One of the more boring excuses used to block staff from working from home is the idea that people will slack off if they're not supervised. That attitude will change eventually, but it's going to take time.
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At a recent forum on teleworking (which I've already written about once in relation to contracting issues),Intel chief evangelist Steve Brown weighed in on the issue. Intel itself encourages staff to work remotely, but the problem still arises:
We've all worked with shirkers, so we all have these natural defences where we're looking out for co-workers who are not pulling their weight. I see it even in companies like Intel. We've been results-oriented for some time -- at the end of the year, it's "here's all the things I've delivered" -- and yet people still like to see their colleagues in the office. It's the trust element.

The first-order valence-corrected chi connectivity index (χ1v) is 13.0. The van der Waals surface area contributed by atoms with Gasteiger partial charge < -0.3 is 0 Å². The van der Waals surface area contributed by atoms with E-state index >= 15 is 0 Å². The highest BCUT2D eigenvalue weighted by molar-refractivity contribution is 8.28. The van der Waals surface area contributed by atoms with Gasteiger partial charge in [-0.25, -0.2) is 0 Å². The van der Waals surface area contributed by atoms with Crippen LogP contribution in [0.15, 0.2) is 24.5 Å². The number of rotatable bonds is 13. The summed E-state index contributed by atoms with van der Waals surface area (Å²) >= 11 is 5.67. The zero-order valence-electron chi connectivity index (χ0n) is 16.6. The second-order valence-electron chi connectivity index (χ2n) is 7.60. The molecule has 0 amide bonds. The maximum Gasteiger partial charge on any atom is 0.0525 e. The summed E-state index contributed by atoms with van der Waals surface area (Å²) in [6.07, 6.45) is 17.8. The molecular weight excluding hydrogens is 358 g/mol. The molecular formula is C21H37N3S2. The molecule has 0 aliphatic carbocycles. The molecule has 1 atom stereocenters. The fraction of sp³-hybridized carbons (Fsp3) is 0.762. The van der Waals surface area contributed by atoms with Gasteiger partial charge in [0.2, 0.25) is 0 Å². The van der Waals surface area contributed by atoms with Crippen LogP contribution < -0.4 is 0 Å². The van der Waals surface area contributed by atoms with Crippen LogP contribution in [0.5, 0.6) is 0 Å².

The most important point there is arguably the first one: "We've all worked with shirkers." Forcing people into a fixed location won't automatically make them more productive. If you can be distracted by making coffee at home, you can be distracted by making coffee at work, or slacking off with your mobile, or staring at a spreadsheet like a zombie bureaucrat.
Brown argues that this will evolve, but it will take a while: "Some of it is generational, but managers are going to have to get over this. If they want to attract and retain the best talent, they're going to have to move into that discomfort zone.
"People will get more comfortable with it over time; it's a self-sustaining thing. As people deliver results, they'll get more rope. It's something that will change over time, but it's not going to change rapidly." Has it changed in your workplace? Tell us in the comments.